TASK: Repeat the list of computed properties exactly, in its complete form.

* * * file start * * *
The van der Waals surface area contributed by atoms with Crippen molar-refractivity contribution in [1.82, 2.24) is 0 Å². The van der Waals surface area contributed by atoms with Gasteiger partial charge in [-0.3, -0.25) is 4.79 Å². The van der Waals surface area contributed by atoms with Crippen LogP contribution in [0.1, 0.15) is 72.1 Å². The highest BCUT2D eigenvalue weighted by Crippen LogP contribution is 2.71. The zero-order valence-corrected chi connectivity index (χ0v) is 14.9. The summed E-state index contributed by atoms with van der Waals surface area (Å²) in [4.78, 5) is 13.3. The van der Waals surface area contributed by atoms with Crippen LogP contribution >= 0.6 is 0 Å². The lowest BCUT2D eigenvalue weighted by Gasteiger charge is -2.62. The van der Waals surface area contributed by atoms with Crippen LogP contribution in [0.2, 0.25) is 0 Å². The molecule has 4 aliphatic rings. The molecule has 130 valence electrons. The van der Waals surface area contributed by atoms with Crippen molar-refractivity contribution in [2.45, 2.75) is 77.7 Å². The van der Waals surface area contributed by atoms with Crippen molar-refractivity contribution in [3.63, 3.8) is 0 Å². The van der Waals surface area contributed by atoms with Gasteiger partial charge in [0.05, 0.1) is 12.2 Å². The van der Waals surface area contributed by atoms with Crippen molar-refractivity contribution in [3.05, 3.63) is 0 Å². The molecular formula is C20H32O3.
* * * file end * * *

The van der Waals surface area contributed by atoms with Crippen molar-refractivity contribution in [1.82, 2.24) is 0 Å². The van der Waals surface area contributed by atoms with Gasteiger partial charge in [-0.3, -0.25) is 4.79 Å². The van der Waals surface area contributed by atoms with Crippen LogP contribution in [0.1, 0.15) is 72.1 Å². The highest BCUT2D eigenvalue weighted by Crippen LogP contribution is 2.71. The zero-order valence-corrected chi connectivity index (χ0v) is 14.9. The summed E-state index contributed by atoms with van der Waals surface area (Å²) in [4.78, 5) is 13.3. The van der Waals surface area contributed by atoms with Crippen LogP contribution >= 0.6 is 0 Å². The lowest BCUT2D eigenvalue weighted by Gasteiger charge is -2.62. The van der Waals surface area contributed by atoms with Crippen LogP contribution in [0.2, 0.25) is 0 Å². The molecule has 4 aliphatic rings. The molecule has 130 valence electrons. The van der Waals surface area contributed by atoms with Crippen molar-refractivity contribution in [2.45, 2.75) is 77.7 Å². The van der Waals surface area contributed by atoms with Crippen molar-refractivity contribution in [3.63, 3.8) is 0 Å². The van der Waals surface area contributed by atoms with Gasteiger partial charge in [0.05, 0.1) is 12.2 Å². The van der Waals surface area contributed by atoms with Crippen molar-refractivity contribution in [3.05, 3.63) is 0 Å². The molecular formula is C20H32O3.